Flash new technology that's coming to UK schools has been on show in a special exhibition in London. Teachers from all over the world have been to see it.
Newsround went along to check it out, so here's what could be coming your way soon:
3D scanners and printers
If you don't fancy getting your hands dirty in DT, you can always do your design on a computer and then print it out.
But imagine if your printer produced a three dimensional object made of plastic. Well that's what the 3D printer can do.
It recreates your computer design in molten plastic, building it up layer by layer.
And if you're not so hot at computer design, you can always place a real object inside the 3D scanner. The scanner will copy the object exactly and recreate it in molten plastic.
You have to be 17-years-old before you can get a driving licence, but if you can't wait that long, you can make your own racing car and race it against your class mates.
There are now machines available which cut out your design of a racing car, done on a computer, in balsa wood.
The skill lies in designing a shape which is aerodynamic and making wheels which run smoothly on the track.
Pupils all round the country race their cars, which are powered by a small carbon dioxide canister, against their classmates and other schools.
Skipping school will be impossible if your school decide to put fingerprint scanners in every classroom.
If you don't place your fingertip on the screen during morning, afternoon and lesson registration, you will automatically get a late mark.
If you are not in class, the school office will know within two minutes and staff will have the choice of phoning, texting or emailing your parents to ask where you are.
The same scanners can be used in the dinner queue. After collecting your sandwich and drink, you scan your fingertip and the computer knows how much money you owe.
This can be paid later, which means you don't have to carry cash on you and no-one can bully you for your money.
Have you ever thought about getting a brainy friend to sit your exam? Think again! That would never happen if you had to scan your fingertip before a test.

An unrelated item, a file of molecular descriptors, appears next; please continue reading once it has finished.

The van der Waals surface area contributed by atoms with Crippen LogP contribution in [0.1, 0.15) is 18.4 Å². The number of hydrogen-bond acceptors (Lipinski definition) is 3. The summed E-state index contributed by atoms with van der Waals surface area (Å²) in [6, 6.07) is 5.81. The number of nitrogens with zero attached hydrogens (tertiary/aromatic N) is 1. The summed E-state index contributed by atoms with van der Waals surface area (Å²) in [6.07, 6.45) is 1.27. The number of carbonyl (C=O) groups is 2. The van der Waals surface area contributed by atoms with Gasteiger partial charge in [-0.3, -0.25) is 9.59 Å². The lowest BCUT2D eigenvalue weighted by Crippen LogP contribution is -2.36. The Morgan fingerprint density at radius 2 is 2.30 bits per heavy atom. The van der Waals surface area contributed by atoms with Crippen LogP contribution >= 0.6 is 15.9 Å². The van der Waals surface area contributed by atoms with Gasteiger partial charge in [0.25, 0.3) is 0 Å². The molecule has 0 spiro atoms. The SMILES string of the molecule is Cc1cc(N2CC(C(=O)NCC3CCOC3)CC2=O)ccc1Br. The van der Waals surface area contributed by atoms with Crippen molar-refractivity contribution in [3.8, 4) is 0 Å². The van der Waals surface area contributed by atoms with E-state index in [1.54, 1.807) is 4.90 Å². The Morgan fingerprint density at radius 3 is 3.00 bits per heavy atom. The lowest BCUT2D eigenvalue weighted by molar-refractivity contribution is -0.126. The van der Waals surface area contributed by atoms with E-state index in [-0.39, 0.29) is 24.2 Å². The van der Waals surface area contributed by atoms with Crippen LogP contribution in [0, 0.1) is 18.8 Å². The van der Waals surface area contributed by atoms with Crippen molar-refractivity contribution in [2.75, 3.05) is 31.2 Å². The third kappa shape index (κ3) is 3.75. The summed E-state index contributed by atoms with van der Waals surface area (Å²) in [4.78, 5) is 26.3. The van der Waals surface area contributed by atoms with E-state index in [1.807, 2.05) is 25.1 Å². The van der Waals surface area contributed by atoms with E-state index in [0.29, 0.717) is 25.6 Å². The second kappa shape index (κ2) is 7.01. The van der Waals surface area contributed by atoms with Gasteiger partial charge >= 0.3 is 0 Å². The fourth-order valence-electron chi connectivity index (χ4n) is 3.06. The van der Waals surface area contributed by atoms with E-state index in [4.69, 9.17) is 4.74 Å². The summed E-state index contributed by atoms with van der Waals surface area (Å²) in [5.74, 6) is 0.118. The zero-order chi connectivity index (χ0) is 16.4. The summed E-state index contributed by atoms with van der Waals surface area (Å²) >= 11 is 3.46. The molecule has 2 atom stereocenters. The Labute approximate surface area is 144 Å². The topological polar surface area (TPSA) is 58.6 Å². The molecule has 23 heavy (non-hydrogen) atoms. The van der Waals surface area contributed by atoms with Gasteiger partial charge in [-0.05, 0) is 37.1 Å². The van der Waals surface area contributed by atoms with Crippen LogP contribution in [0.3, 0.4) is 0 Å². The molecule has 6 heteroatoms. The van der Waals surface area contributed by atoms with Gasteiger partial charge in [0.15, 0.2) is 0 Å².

You can vote by remote
Eighty per cent of your schools now have an interactive white board, but how many of them mark your answers?
You can now get voting handsets, like the audience in Who Wants to be a Millionaire, which let you chose answer A, B, C or D.
This is good news for those of you who hate putting your hand up in class.
More video link-ups
Interactive white boards with web cams can also be linked up together by video. This means you could watch a lesson taking place in another school.
This is great news if you are a sixth former and want to study a course which isn't offered at your school just find out where it is being offered and link up.
But what if you could see and take part in lessons from home? Some people think future pupils won't need to go to school at all!
School of rock
Have you ever dreamed of getting your hands on all the gadgets in a recording studio? Well now you can with the latest in school music equipment.
It's the same quality as the equipment used by professionals but so much more easy to use. You could become a musical genius over night!
Blue screen technology
Films like Lord of the Rings use a lot of blue screen technology. That's where the actor is filmed in front of a blue screen and the background is edited in later.
This technology is now cheap enough to be available in schools. You can film yourself in front of a green screen, then add a jungle background and fool your friends that you've been to South America.
In a few years time, you and your classmates may be watching videos on pocket sized screens in the playground.
That's because equipment you don't need to plug in, wireless technology, is becoming more popular.
George Auckland, a BBC technical expert predicted that in three to five years time many pupils would be using wireless pocket sized computers.
He said: "They'll be smaller than a lap top, perhaps a PDA (Personal Digital Assistant) or something a bit like a mobile phone with a slightly larger screen."